A theory of deterrence

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The purpose of this monograph is to start a theory of deterrence which has the capability of quantitatively answering the question of what is required to deter a nation or alliance from certain acts. Despite the existence of voluminous writing on deterrence, from the beginning of the nuclear age and even before, none of it attempts a theoretical discussion of how to calculate what it takes to deter a country from committing some acts which are objectionable to another country. Many theories of deterrence have already been created. They have exclusively been of two separate forms -- those of the ... continued below

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19 p.

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Erickson, S. A. Jr. March 20, 1991.

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Description

The purpose of this monograph is to start a theory of deterrence which has the capability of quantitatively answering the question of what is required to deter a nation or alliance from certain acts. Despite the existence of voluminous writing on deterrence, from the beginning of the nuclear age and even before, none of it attempts a theoretical discussion of how to calculate what it takes to deter a country from committing some acts which are objectionable to another country. Many theories of deterrence have already been created. They have exclusively been of two separate forms -- those of the social scientists, which deal with political questions, and how the concept of mass destruction psychological deters the initiation of war; and those of the mathematicians, who model the quantities of one country`s arsenal of strategic systems needed to destroy a certain portion of another country`s. Only the latter is quantitative, but they lack an essential element added to answer the question ``How much is enough?`` In order to use the techniques of operations research on the questions of what type and amount of weapons are adequate for deterrence, the definitions of quantities occurring in the calculations need to be made in quantifiable way. Numbers of weapons have been the only quantified parameter in previous deterrence calculations. Yet weapons alone do not deter. The threat of destruction and damage does. How is that threatenable damage to be measured, and as through defensive system construction, counterforce capability improvement, arms control, or other means, it becomes less when is the threshold for deterrence met and crossed? The calculation of this damage, and the implication of that damage to decision-makers capable of making a war initiation decision, is a complicated process, and it is what constitutes a theory of deterrence. 36 refs.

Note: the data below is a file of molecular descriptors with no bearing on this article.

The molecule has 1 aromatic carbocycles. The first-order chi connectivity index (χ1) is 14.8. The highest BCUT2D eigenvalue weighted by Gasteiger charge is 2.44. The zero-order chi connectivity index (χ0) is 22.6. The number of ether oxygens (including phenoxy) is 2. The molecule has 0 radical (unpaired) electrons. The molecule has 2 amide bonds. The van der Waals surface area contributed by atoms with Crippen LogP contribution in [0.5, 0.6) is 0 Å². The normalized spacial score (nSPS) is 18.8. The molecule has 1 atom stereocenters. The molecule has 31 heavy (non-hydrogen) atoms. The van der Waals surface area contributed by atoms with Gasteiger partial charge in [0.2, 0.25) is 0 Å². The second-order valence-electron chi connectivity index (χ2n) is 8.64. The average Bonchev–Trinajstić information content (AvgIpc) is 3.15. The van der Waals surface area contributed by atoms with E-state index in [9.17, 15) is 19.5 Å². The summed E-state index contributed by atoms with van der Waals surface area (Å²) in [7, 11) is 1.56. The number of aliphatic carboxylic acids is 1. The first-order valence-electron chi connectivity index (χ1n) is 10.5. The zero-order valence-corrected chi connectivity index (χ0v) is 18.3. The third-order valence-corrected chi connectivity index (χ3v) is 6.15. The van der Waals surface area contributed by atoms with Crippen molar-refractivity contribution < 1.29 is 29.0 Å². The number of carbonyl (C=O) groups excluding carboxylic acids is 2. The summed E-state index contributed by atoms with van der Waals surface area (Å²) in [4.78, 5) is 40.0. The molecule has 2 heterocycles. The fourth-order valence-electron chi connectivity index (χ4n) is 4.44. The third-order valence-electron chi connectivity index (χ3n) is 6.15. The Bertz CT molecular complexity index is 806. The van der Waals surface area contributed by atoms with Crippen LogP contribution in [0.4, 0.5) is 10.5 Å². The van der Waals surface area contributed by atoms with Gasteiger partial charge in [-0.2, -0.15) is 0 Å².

Physical Description

19 p.

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OSTI; NTIS; GPO Dep.

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  • Other Information: PBD: 20 Mar 1991

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  • Other: DE92008993
  • Report No.: UCRL-ID--107207
  • Grant Number: W-7405-ENG-48
  • DOI: 10.2172/10127443 | External Link
  • Office of Scientific & Technical Information Report Number: 10127443
  • Archival Resource Key: ark:/67531/metadc1275697

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Office of Scientific & Technical Information Technical Reports

Reports, articles and other documents harvested from the Office of Scientific and Technical Information.

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  • March 20, 1991

Added to The UNT Digital Library

  • Oct. 12, 2018, 6:44 a.m.

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  • Nov. 12, 2018, 7:27 p.m.

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Erickson, S. A. Jr. A theory of deterrence, report, March 20, 1991; California. (digital.library.unt.edu/ark:/67531/metadc1275697/: accessed November 21, 2018), University of North Texas Libraries, Digital Library, digital.library.unt.edu; crediting UNT Libraries Government Documents Department.